PopMatters is moving to WordPress in December. We will continue to publish on this site as we work on the move. We aim to make it a seamless experience for readers.


She & Him: Volume One

Maura Walz

It's all great fun, but spending so much time flitting from one role to another seems to prevent Deschanel from finding her own voice, and together the band rarely transcends the cloak of their influences.

She & Him

Volume One

Label: Merge
US Release Date: 2008-03-18
UK Release Date: Available as import

It started with an inspired bit of musical matchmaking. In 2006, indie darling singer-songwriter M. Ward wrote the score for The Go-Getter, a road movie (set for release this June) starring, among others, indie darling actress Zooey Deschanel. The Go-Getter's director, Martin Hynes, suggested that Deschanel and Ward cover Richard and Linda Thompson's "When I Get to the Border" for the end credits of the film. Deschanel had already showed her vocal chops as part of her cabaret act If All the Stars Were Pretty Babies, and more famously by singing "Baby It's Cold Outside" alongside Will Ferrell in Elf. Ward is the guitarist, songwriter, and old-timey radio devotee who, on his four previous albums, has modernized the kind of country blues and jazz that sounds best coming out of an AM radio on your back porch on a muggy summer night. The two performers share a particular kind of throaty vocal timbre that sounds as if their voices might also have been channeled through that AM radio, or even through an old phonograph. While recording the track for the film, they discovered that they shared a similarly nostalgic musical sensibility overall, and soon the two were in the studio together recording songs that Deschanel had written in her spare time.

She and Him is the name the duo chose for their project, and Volume One is the deeply nostalgic fruit of their time in the studio. Deschanel and Ward have set out to create an homage to easy listening, country, and beach vibes extending from the 1940s to the early 1970s. It's fitting that an actress, in her first venture into songwriting, would play chameleon, trying on one songstress role after another. Here, she's Linda Ronstadt, as on the steel guitar-laced "Change is Hard"; there, she's standing by her man as Tammy Wynette on the country dance hall swinger "Got Me". Here, she's Betty Grable crooning on "Take It Back"; there, she's the Ronettes (or any other of a number of Phil Spector-produced groups), her voice looped over itself on tracks like "Sweet Darlin'" to produce a one-woman girl group.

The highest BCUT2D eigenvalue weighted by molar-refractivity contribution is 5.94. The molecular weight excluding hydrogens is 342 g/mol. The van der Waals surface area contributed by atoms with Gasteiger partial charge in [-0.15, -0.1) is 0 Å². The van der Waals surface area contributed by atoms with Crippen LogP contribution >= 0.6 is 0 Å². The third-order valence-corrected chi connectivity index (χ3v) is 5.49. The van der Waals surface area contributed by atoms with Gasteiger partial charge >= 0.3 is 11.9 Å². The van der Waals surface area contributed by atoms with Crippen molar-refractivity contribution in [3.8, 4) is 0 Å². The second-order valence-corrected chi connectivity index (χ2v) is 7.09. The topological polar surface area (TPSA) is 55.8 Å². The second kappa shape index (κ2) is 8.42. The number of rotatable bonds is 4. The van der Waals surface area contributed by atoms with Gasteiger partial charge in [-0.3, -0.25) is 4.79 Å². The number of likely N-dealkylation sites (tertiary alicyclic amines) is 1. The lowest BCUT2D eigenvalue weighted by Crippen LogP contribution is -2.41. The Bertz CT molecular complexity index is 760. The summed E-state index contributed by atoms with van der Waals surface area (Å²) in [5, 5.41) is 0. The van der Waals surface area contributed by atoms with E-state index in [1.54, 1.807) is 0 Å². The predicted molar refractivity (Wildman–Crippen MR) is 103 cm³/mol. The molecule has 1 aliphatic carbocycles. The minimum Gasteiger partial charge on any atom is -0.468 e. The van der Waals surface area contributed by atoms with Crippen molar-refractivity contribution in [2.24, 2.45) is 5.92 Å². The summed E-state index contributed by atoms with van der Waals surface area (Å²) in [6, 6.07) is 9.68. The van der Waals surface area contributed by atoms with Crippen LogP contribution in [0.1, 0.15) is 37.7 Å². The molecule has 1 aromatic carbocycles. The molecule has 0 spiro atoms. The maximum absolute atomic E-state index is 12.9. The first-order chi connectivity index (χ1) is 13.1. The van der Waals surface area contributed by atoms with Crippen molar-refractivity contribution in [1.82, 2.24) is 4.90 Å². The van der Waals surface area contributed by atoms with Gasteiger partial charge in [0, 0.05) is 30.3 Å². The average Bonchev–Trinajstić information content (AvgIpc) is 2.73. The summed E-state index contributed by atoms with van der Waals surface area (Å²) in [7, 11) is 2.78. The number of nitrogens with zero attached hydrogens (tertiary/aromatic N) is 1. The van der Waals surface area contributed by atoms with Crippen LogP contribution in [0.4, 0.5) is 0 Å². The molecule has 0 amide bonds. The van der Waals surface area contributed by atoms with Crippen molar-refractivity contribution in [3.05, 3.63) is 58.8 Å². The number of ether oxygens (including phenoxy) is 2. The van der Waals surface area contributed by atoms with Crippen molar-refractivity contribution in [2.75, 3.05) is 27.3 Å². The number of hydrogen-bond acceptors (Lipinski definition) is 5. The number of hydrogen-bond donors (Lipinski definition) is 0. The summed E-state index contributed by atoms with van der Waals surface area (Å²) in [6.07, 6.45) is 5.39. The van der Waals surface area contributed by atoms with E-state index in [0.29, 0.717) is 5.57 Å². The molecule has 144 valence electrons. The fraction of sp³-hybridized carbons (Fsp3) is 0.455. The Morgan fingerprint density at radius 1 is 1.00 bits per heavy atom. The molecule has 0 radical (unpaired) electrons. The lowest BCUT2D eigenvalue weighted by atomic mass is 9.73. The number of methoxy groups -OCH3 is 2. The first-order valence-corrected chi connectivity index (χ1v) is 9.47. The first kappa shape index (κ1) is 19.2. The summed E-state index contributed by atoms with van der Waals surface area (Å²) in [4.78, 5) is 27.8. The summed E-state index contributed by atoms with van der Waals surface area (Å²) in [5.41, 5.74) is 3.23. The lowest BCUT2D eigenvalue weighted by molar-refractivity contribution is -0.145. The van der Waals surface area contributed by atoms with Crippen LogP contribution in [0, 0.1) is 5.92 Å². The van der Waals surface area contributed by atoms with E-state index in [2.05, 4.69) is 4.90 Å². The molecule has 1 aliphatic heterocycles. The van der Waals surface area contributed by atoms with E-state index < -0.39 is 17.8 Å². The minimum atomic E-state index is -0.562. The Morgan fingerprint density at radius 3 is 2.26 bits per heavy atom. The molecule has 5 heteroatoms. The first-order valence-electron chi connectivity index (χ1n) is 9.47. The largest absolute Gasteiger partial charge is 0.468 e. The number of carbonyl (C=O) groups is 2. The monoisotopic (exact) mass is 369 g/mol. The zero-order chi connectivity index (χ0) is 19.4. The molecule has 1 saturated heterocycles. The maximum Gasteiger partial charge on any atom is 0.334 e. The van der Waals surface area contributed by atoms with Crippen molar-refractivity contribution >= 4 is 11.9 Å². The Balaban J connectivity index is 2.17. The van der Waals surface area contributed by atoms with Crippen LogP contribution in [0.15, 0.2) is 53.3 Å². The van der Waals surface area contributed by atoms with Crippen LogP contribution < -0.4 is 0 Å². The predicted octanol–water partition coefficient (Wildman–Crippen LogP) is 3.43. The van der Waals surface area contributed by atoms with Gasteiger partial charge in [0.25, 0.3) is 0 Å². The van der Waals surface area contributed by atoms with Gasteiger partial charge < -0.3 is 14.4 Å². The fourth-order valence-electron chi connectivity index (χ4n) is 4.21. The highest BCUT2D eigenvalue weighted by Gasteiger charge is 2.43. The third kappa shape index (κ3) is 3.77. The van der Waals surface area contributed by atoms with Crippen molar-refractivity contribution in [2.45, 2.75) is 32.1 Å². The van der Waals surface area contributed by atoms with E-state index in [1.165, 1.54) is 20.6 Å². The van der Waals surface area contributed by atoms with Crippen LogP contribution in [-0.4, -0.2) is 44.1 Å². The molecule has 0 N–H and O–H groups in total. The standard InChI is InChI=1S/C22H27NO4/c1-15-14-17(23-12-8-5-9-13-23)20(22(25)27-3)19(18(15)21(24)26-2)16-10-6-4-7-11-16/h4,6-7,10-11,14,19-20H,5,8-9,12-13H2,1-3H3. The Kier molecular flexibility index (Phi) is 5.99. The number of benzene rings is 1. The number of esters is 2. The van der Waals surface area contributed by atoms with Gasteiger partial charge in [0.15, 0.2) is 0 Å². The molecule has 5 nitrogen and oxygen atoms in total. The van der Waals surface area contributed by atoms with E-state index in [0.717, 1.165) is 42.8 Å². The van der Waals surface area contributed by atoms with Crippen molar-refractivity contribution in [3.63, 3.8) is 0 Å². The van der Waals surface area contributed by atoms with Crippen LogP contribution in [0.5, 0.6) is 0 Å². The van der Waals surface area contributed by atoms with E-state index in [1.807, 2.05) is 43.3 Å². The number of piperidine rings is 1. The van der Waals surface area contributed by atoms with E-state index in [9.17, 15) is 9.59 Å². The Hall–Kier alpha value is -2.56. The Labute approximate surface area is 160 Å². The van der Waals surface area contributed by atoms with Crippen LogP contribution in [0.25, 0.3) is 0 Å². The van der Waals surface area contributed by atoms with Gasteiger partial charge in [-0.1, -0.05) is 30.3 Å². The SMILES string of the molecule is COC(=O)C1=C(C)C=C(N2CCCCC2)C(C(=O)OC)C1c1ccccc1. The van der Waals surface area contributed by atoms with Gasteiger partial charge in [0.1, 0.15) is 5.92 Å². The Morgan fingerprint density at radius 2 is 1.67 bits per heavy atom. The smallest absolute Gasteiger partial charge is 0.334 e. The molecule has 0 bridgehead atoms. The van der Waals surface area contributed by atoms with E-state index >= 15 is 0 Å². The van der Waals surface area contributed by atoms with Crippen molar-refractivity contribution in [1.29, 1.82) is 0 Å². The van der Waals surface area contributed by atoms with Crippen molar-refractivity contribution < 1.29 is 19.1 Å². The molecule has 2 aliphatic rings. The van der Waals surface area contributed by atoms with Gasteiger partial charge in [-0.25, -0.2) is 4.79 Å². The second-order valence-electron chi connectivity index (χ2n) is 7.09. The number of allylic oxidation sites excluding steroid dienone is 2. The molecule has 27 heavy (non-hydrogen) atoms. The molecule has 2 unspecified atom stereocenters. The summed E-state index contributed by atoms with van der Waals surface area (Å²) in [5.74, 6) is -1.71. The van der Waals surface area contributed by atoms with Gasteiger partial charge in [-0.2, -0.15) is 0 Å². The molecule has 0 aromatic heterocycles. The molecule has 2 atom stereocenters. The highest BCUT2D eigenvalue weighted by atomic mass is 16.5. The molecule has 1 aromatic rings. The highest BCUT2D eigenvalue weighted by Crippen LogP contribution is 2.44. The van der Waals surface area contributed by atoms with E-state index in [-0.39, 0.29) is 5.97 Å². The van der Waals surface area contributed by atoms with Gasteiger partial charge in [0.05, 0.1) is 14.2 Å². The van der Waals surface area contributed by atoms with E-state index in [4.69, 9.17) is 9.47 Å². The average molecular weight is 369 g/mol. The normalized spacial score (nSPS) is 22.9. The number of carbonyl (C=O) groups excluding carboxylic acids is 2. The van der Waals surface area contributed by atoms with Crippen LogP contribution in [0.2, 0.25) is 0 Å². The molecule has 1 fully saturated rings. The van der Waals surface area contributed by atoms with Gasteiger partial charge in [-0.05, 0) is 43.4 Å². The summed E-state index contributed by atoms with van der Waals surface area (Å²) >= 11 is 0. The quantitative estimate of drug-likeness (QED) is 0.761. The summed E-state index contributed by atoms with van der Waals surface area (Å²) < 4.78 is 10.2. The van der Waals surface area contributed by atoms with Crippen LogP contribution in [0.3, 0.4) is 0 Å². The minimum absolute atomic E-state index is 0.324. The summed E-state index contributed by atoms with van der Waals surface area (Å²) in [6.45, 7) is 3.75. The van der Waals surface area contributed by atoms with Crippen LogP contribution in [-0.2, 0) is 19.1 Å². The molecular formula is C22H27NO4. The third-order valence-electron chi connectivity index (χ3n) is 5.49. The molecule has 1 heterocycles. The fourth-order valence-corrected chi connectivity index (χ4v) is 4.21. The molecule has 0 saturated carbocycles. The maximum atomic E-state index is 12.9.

Ward and the band he's assembled for the project (including multi-instrumentalist Mike Mogis, drummer Rachel Blumberg, and violinist Tom Hagerman) take the cues, building the sonic worlds around the roles Deschanel invokes. The musicians add airy strings, slide guitar, banjo, plenty of rolling electric guitar and piano plunking, tambourine, and whistles to layer around Deschanel's brassy singing voice, and Deschanel herself contributes her ukulele skills to a few of the tracks. Even when Deschanel is singing of heartbreak and rain, the music is warm and sunny.

It's all great fun, but the problem with spending so much time flitting from one role to another is that it seems to prevent Deschanel from finding her own voice, and together the band rarely transcends the cloak of their influences. Too many of the songs are like photocopies, with some of the fidelity lost in the reproduction. The energy lost in the transfer is felt most on the covers, especially on a leaden rendition of Smokey Robinson's "You Really Got a Hold on Me". They fare better on a Beatles-via-a-beach-luau cover of "I Should Have Known Better", but even that track, like many of Deschanel's originals, lack that certain spark required to lift the tunes beyond mere pastiche. The closest they come to truly sounding simultaneously modern and out of time is on the up-beat "Why Do You Let Me Stay Here?", which jolts energy into Deschanel's girl group choruses with rollicking guitar and piano lines and some thoroughly contemporary indie rock drumming.

But it's easy to forget, given Deschanel's profile as a well-respected, creative, and successful actress, that these songs are the work of a debut musician. It's reasonable to suspect that if Ward and Deschanel decide ever to produce a "Volume Two," and if Deschanel continues to spend her free time tinkering with her songwriting, that she could eventually find her voice and build on her influences, rather than just imitating them. In the meantime, any listener looking to spend a reverb-drenched summer on the beach revisiting the golden age of AM radio could do far worse than spending the season with She and Him.


Please Donate to Help Save PopMatters